Saturday, January 9, 2016

NFL Playoffs Weekend Links

Well, the Bengals might exit the playoffs in the first round yet again, but that won't stop me from sharing some good stories with you:

Griffey In His Prime Was The Second Coming Of Willie Mays - FiveThirtyEight

Shadow Boxer - SB Nation

A Fighter's Hour of Need - New York Times

World's Largest Meatpacking Firm Wants To Test Out Robot Butchers - The Salt

Water Quality Would Get $4.7 Billion School Tax Diversion - Des Moines Register.  We see who ranks where in Iowa.

Hey Oregon "Militia": Here's The History Lesson You Missed - Esquire and How The West Wasn't Won - Bloomberg

Lawyer: 231 children abused in German Catholic choir - USAToday.  The first story I saw just said "German choir."  I had to click through to confirm it was the Catholic Church.  Not that I was surprised.

In east Buffalo, drug addiction's grip is tightened by decades long cycle - The Guardian

Inside The Tiny Police State With Seven Armies - The Daily Beast

No Accident: Inside GM's deadly ignition switch scandal - Atlanta Magazine

Trivers' Pursuit - Psychology Today

How Mickey Mouse Evades the Public Domain - Priceonomics

Why Bernie Sanders Doesn't Want Your Vote - Bloomberg

What Did the Governor Know About Flint's Water, and When Did He Know It? - The Atlantic

The worst idea in the presidential debate: a return to the gold standard - Michael Hiltzik.  Thanks, Ted Cruz.  You have to be smart enough to know this is just blowing smoke up gold bugs' asses.  But you are a big enough of an asshole to actually pretend to believe it.

Which States Rely the Most on Federal Aid - Tax Foundation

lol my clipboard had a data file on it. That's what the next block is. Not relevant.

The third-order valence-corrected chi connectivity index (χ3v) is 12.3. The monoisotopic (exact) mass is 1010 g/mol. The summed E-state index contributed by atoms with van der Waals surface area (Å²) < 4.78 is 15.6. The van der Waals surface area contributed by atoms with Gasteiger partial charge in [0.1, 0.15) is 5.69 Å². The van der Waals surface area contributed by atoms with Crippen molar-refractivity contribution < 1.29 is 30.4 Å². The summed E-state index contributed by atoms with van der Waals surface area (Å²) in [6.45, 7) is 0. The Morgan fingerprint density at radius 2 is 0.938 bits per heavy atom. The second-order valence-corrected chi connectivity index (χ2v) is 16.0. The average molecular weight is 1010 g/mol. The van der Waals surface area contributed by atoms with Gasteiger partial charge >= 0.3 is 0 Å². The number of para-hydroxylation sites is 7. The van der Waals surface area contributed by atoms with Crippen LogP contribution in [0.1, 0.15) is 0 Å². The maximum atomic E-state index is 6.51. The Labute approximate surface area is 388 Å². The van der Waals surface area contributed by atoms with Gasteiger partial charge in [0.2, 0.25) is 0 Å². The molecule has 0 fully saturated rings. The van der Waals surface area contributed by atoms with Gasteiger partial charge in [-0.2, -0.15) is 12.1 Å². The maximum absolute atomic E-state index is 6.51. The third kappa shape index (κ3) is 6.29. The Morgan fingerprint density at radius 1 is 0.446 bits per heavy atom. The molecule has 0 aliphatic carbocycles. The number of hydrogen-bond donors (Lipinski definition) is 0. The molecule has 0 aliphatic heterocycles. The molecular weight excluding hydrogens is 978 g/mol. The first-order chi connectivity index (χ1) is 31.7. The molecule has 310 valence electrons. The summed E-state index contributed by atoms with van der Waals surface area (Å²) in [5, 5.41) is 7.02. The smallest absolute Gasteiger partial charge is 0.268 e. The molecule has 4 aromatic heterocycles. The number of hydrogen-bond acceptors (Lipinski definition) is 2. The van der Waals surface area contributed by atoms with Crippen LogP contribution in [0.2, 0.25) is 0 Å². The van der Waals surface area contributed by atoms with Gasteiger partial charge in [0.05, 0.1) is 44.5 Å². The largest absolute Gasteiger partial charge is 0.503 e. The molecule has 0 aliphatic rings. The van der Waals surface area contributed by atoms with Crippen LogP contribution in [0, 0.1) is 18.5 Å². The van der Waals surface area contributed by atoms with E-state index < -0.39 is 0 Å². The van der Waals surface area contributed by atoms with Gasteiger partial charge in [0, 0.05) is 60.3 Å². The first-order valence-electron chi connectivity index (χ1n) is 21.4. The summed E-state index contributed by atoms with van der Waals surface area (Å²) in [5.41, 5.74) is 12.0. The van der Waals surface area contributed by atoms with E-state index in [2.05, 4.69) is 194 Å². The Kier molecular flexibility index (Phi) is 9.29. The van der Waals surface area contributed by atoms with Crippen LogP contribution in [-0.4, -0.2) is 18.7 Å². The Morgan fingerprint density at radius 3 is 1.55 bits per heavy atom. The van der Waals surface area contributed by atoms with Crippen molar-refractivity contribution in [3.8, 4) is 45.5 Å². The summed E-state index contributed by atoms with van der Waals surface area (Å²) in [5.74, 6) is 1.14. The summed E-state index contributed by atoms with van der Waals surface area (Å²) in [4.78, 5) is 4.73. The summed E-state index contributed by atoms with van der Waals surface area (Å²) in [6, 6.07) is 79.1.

Thursday, January 7, 2016

American Idiots

Matt Taibbi disassembles the Occupy BFE crew in Oregon.  Read it if you enjoy laughing at ridiculous white people.

Wednesday, January 6, 2016

Tuesday, January 5, 2016

Nomads of Mongolia

Nomads of Mongolia from Brandon Li on Vimeo.

Owning the West

The Atlantic:

In most of the Northeast and South, where the only federal presence is the occasional military base or national park, complaints that the government owns too much land seem laughable.
But out west, the government lays claim to huge, state-sized swaths of land—more than 630 million acres, greater than the landmass of Texas, California, Florida and New York combined. In some states, government agencies are the biggest landowner; in Nevada, 80 percent of land is federally owned.
Data from the U.S. Geological Survey, which publishes a shapefile of federal land, makes it possible to map these areas, albeit imperfectly. Some private property may be tucked inside the boundaries of otherwise public land, USGS says.
For years, ranchers have bemoaned the government’s hold on western land, which it leases out for grazing through the Bureau of Land Management. Two years ago, when Nevada rancher Cliven Bundy made headlines after leading an armed response to a cattle round-up by federal agents, his unpaid grazing fees to BLM were at issue. (His son, Ammon Bundy, is now among the Oregon occupiers.)
This struggle isn’t new. But for most Americans, this fight doesn’t hit terribly close to home—literally.
Yes, the government owns nearly a third of America. But after mapping federal holdings to county populations, it becomes clear the majority of government land is remote and unpopulated, far from even most rural residents.
Whatever the complaints are about federally-owned land, the ranchers, loggers and miners in the West get a hell of a deal using federal lands.

Monday, January 4, 2016

What a Deal


In 1993, the bureau declined to renew Cliven Bundy’s grazing permits in parts of Nevada that were reserved for a threatened desert tortoise. But Bundy continued grazing his cattle there anyway and refused to pay any fines or fees. He claimed that the land really belonged to him, so why should he have to pay over $1 million in fines?
Now his son has furthered the fight by seizing the Oregon refuge. In a news conference Sunday, Ammon Bundy explained that he was there in protest of the “unconstitutional transactions of land rights and water rights.”
Those transactions, though, can be a pretty good deal, regardless of their constitutionality. According to a 2015 report by the Center for Biological Diversity, the Bureau of Land Management’s fees for grazing cattle on public land are much lower than the fees charged by private landowners, and they’ve only become cheaper in recent years.